Moving up the rarity ranks, The Monumental Facade is the standard “new mechanic enabler,” and is mostly relevant in Limited (and only then sporadically relevant). It does turn on Oil-Gorger Troll and helps your Evolved Spinoderm outlast Blastoderm, but is more along the Animal Sanctuary, Crucible of the Spirit Dragon, Hall of Oracles, or Karn’s Bastion side of the power scale. Designed to lubricate Limited archetypes and fill out the bulk bins of game stores for years to come, there’s nothing wrong with the Facade, aside from having a terribly grandiose name for such a utilitarian card. Giving a diminished Spinoderm Hexproof at a moment’s notice or buffing an Evolved Adaptive mid-combat is attractive, but as far as Phyrexian technology goes, the Facade feels more in line with Parallax Inhibitor. The flavor represents the outer, artificial shell around New Phyrexia, which is now studded with monuments to the Praetors (Blue Sun’s Twilight). Again, seems a bit ostentatious for something that mostly gives your Drake +1/+1 in Limited.

The Mycosynth Gardens, a callback to the mycosynth, a fungus-metal hybrid that Memnarch once used to blur the line between flesh and metal and build his kingdom, are the sphere outside Phyrexia’s core, where mighty machines once roamed and mysterious plots fomented. Now, it’s a void that still retains vestiges of its former power. Part Sculpting Steel, part Thespian’s Stage, part Unknown Shores, the Gardens has the most potential of All Will Be One’s lands. There’s been some discussion of it as a second Amulet of Vigor for Amulet Titan in Modern, and Commander players will always embrace a roundabout way to make another Sol Ring, but it’s the tantalizing opportunities and future potential that makes the Gardens fertile territory. If Sphere ever becomes a relevant land type, this is also one to watch. These sorts of copy effects tend to be either utterly unplayable or totally busted.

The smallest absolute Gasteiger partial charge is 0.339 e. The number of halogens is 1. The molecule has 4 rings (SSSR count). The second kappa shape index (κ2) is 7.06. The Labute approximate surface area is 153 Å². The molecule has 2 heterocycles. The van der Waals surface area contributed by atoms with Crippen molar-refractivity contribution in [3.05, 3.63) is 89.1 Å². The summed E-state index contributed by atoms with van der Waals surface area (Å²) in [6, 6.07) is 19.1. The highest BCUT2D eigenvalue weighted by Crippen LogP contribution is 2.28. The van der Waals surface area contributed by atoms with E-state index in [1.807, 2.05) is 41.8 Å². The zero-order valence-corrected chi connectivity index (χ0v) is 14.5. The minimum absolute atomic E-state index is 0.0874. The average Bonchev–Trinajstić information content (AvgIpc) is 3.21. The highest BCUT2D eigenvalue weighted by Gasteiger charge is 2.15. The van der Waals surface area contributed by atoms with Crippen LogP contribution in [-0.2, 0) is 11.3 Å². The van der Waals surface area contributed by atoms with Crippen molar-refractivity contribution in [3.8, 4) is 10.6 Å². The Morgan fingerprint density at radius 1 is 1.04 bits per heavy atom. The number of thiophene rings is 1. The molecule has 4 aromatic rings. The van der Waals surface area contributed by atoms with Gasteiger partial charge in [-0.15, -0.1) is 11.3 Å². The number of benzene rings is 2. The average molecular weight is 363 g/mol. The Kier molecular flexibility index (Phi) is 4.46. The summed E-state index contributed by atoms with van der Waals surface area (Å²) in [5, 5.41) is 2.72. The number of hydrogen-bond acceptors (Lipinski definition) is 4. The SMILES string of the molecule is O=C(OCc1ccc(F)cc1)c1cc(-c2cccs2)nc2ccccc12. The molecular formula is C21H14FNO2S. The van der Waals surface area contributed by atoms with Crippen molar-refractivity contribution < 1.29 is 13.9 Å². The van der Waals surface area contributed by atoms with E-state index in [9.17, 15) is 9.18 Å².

Finally, there’s my favorite of the rare Spheres, both of which have design resonance with past Magic tournament staples: Mirrex and The Seedcore. Mirrex, in producing any color of mana once at worst, resembles a Glimmervoid or a Tendo Ice Bridge in a vacuum—while you were never happy about using Glimmervoid as a Lotus Petal, it was nice to have the option in a pinch. Even without artifacts, though, Mirrex will stick around after tapping for any color and suggests Adanto, the First Fort, with the twist that the creatures it produces can’t be blockers. Producing a 1/1 Toxic creature isn’t hugely powerful in the abstract—Crawling Chorus shows us about what the value of that is—but when you’re able to produce multiple 1/1 Toxic Mites on demand from a land, it can be a reasonable closer for a control build. Bitterblossom it is not, but it does interact quite well with Skrelv’s Hive and provides inevitability for a Toxic deck. Castle Ardenvale shows us the rate for a vanilla 1/1 off a land, against which Mirrex, with its one-shot rainbow mana ability and Toxic-enabling creatures, measures up well. A Toxic 1/1 that can’t block is generally worse than a vanilla 1/1, as Castle Ardenvale and Springjack Pasture shone best when producing chump blockers, but the inevitability of the Phyrexian Mite platoon has demonstrated itself in Limited and Pioneer, and I have hopes that Mirrex joins Skrelv and their Hive in higher level play.